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Clinical Trials, FDA, Health Policy, Stanford News

New ideas to help FDA discover drug risks

The U.S. Food and Drug Administration sometimes finds out that a drug it has approved for the market has dire and unanticipated side effects. A report released today by the Institute of Medicine suggests steps to help the agency catch such problems earlier in the process.

A key point is for the FDA to use more vigorously its authority to order additional studies after a drug is on the market. “Right now many studies are commissioned mainly when there’s a fire,” said Stanford Professor Steven Goodman, MD, PhD, a co-chairman of the Institute of Medicine (IOM) committee that produced the report, in an interview with me last week. “We think it’s better to initiate them when there’s just smoke.” Goodman is the medical school’s associate dean for clinical and translational research and a professor of medicine and of health research and policy.

The report comes as Congress is considering legislation reauthorizing the user fees that help to fund the FDA and is weighing ways to improve the agency’s drug-approval and tracking systems. Recent situations with the antidiabetes drug Avandia, the pain-reliever Vioxx and the cholesterol-reducing drug Crestor underscore the need to adopt new safety measures. The report proposes some factors that could indicate the need for a post-approval study. According to a release from the IOM:

[The report] identified some circumstances in which a product’s benefits or risks are particularly uncertain, including “first in class” drugs that have been approved based on surrogate endpoints used previously for other drug classes, and drugs for which several endpoints provide conflicting evidence about risk, such as an anti-hypertensive drug that lowers blood pressure but increases weight. In such cases, the committee recommended that FDA require safety research after approval or provide a public rationale for why it is not necessary. Early initiation of such studies could limit the harm done by drugs with risks that are later found to be unacceptable and avoid crises in which the agency is faced with few good options, the committee said.

Autism, Global Health, Research

Autism in Africa?

Autism has sometimes been described as a disease of industrialized high-technology societies. If that’s truly the case, it could have serious implications for our understanding of the disease. So I was troubled to read a post today on the blog Left Brain/Right Brain that shows a major gap in what we know about global incidence of Autism Spectrum Disorder, not to mention the possible lack of support for those with ASD in the developing world.

Apparently, no epidemiological studies have been done on autism in Africa. That’s a key finding in a review that was published in the July issue of the African Journal of Psychiatry by Muideen Bakare, MBBS, FMCPsych, of the Federal Neuro-Psychiatric Hospital in Nigeria and Kerim Munir, MD, of Boston’s Children’s Hospital. The two psychiatrists conducted searches of the Pubmed database for the period from January 2000 through December 2009. They found 12 papers addressing aspects of autism in Africa, but only two involved any epidemiological analysis that could give some sense of the scope of ASD on the continent. And one of those two papers was on Somalis in Sweden, while the other was a broader study of autism in the Middle East that included Tunisia and Egypt. After reviewing all 12 of the papers, the authors concluded:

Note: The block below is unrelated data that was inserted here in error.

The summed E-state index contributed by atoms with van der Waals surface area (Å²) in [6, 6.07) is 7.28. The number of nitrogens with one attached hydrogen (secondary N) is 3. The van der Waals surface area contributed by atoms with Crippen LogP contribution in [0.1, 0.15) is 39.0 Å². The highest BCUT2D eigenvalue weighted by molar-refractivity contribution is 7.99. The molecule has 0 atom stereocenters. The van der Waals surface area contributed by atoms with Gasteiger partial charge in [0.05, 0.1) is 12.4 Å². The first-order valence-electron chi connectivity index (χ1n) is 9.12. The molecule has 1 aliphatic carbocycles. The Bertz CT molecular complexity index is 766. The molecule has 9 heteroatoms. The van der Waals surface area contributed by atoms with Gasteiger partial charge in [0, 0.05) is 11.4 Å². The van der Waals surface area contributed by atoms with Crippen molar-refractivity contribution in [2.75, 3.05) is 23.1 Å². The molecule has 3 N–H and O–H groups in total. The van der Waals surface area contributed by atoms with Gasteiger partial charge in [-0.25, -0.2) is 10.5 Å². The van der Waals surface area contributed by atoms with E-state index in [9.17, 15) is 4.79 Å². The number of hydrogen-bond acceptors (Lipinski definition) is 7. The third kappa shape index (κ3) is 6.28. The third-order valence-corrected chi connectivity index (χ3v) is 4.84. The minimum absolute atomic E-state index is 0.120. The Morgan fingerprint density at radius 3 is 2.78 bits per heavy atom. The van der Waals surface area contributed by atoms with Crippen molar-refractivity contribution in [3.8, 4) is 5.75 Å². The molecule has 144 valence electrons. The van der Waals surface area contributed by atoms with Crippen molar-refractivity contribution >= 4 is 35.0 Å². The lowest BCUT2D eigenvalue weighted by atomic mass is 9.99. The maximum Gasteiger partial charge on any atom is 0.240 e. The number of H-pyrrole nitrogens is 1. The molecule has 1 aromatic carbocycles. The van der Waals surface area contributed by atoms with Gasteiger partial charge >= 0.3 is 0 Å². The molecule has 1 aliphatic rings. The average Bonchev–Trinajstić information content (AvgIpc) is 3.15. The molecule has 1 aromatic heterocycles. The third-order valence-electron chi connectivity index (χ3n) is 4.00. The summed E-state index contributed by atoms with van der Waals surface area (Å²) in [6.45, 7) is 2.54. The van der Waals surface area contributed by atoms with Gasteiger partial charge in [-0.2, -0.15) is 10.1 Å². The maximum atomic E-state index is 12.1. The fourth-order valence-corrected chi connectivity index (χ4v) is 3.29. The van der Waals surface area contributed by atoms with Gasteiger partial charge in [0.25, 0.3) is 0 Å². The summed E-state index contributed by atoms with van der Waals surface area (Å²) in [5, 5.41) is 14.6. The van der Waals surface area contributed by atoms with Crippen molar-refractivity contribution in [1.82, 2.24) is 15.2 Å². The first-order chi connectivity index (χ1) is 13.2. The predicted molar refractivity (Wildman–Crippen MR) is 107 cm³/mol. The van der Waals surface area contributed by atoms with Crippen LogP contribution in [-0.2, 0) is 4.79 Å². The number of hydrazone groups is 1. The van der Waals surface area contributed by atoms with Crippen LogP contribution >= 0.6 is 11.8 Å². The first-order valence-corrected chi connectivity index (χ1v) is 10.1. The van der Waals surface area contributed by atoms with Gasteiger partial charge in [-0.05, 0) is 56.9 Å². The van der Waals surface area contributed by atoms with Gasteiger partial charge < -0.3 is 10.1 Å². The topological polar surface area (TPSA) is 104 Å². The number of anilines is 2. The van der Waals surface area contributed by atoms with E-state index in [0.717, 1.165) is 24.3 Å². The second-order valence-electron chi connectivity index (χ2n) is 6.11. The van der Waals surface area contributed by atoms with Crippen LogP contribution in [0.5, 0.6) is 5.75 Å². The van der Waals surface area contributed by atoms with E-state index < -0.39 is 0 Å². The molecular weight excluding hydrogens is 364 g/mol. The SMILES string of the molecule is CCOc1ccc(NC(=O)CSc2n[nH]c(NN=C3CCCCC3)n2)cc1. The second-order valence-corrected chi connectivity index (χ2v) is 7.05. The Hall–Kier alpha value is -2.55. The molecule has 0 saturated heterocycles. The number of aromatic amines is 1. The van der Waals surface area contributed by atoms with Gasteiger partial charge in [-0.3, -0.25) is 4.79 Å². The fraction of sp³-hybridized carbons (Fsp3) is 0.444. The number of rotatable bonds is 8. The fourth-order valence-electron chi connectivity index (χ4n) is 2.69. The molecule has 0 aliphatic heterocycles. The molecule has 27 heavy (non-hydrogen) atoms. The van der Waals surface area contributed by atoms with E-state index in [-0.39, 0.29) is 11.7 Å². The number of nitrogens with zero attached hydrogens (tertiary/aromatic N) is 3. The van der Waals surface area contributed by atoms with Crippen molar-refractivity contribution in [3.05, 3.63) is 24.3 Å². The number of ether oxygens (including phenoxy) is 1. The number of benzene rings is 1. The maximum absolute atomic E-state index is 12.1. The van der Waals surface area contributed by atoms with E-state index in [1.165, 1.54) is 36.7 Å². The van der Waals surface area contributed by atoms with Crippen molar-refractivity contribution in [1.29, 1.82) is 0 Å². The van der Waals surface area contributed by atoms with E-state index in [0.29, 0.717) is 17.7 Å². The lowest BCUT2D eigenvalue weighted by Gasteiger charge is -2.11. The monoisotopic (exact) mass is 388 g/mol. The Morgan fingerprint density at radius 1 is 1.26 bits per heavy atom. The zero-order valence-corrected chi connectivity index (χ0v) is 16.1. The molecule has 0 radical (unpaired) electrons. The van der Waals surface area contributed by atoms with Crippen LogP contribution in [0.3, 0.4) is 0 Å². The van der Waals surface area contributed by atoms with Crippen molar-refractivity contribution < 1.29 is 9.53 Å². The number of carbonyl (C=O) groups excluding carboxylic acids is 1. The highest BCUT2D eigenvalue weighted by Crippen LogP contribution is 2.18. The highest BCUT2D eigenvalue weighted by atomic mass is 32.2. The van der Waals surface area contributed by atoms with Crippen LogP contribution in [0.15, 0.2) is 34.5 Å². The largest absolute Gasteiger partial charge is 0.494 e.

Studies are required, specifically epidemiological studies, to define the magnitude of the problem of ASD as well as the characteristics of children with ASD in Africa, especially sub-Saharan Africa. These might also help answer the bothering question regarding the etiology of ASD and may also shed light on the reasons for possible differences in prevalence between geographical regions, if any exist. Africa also needs more policy making attention directed at child and adolescent mental health service provision, especially regarding the issues of childhood developmental disorders and intellectual disability.

Autism, Parenting, Pediatrics

Autism therapies: It still comes down to parents

Autism therapies: It still comes down to parents

There has been a recent flurry of new discoveries about the nature and cause of autism (revised estimates about the role of the environment vs. genetics, new data about the likelihood of a younger sibling having autism it the older one has it, research advancing the idea of different biological types of autism). But as important as this research may be, it doesn’t change the day-to-day reality for parents currently raising children with autism.